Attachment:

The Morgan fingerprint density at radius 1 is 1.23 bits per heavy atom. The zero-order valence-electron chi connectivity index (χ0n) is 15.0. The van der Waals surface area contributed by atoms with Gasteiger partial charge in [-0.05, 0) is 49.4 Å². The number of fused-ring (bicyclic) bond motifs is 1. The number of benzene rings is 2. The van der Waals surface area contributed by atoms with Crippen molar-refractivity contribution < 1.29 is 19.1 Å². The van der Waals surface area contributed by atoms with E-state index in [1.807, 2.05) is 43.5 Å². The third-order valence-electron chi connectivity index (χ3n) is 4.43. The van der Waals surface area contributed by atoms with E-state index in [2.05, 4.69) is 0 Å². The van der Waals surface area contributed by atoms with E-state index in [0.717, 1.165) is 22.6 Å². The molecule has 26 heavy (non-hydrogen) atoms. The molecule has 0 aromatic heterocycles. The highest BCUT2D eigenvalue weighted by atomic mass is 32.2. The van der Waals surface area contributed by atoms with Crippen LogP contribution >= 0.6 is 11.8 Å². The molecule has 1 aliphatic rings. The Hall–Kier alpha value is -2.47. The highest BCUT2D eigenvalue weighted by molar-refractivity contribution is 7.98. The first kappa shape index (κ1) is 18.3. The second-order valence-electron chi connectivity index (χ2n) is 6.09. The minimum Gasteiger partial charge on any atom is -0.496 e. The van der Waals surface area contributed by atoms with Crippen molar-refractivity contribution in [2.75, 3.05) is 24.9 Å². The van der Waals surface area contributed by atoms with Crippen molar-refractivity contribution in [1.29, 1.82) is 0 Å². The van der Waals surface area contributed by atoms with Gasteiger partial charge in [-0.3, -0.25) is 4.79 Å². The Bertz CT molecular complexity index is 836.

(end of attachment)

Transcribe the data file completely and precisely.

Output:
The Morgan fingerprint density at radius 1 is 1.23 bits per heavy atom. The zero-order valence-electron chi connectivity index (χ0n) is 15.0. The van der Waals surface area contributed by atoms with Gasteiger partial charge in [-0.05, 0) is 49.4 Å². The number of fused-ring (bicyclic) bond motifs is 1. The number of benzene rings is 2. The van der Waals surface area contributed by atoms with Crippen molar-refractivity contribution < 1.29 is 19.1 Å². The van der Waals surface area contributed by atoms with E-state index in [1.807, 2.05) is 43.5 Å². The third-order valence-electron chi connectivity index (χ3n) is 4.43. The van der Waals surface area contributed by atoms with E-state index in [2.05, 4.69) is 0 Å². The van der Waals surface area contributed by atoms with E-state index in [0.717, 1.165) is 22.6 Å². The molecule has 26 heavy (non-hydrogen) atoms. The molecule has 0 aromatic heterocycles. The highest BCUT2D eigenvalue weighted by atomic mass is 32.2. The van der Waals surface area contributed by atoms with Crippen LogP contribution >= 0.6 is 11.8 Å². The molecule has 1 aliphatic rings. The Hall–Kier alpha value is -2.47. The highest BCUT2D eigenvalue weighted by molar-refractivity contribution is 7.98. The first kappa shape index (κ1) is 18.3. The second-order valence-electron chi connectivity index (χ2n) is 6.09. The minimum Gasteiger partial charge on any atom is -0.496 e. The van der Waals surface area contributed by atoms with Crippen molar-refractivity contribution in [2.75, 3.05) is 24.9 Å². The van der Waals surface area contributed by atoms with Crippen molar-refractivity contribution in [1.29, 1.82) is 0 Å². The van der Waals surface area contributed by atoms with Gasteiger partial charge in [-0.3, -0.25) is 4.79 Å². The Bertz CT molecular complexity index is 836.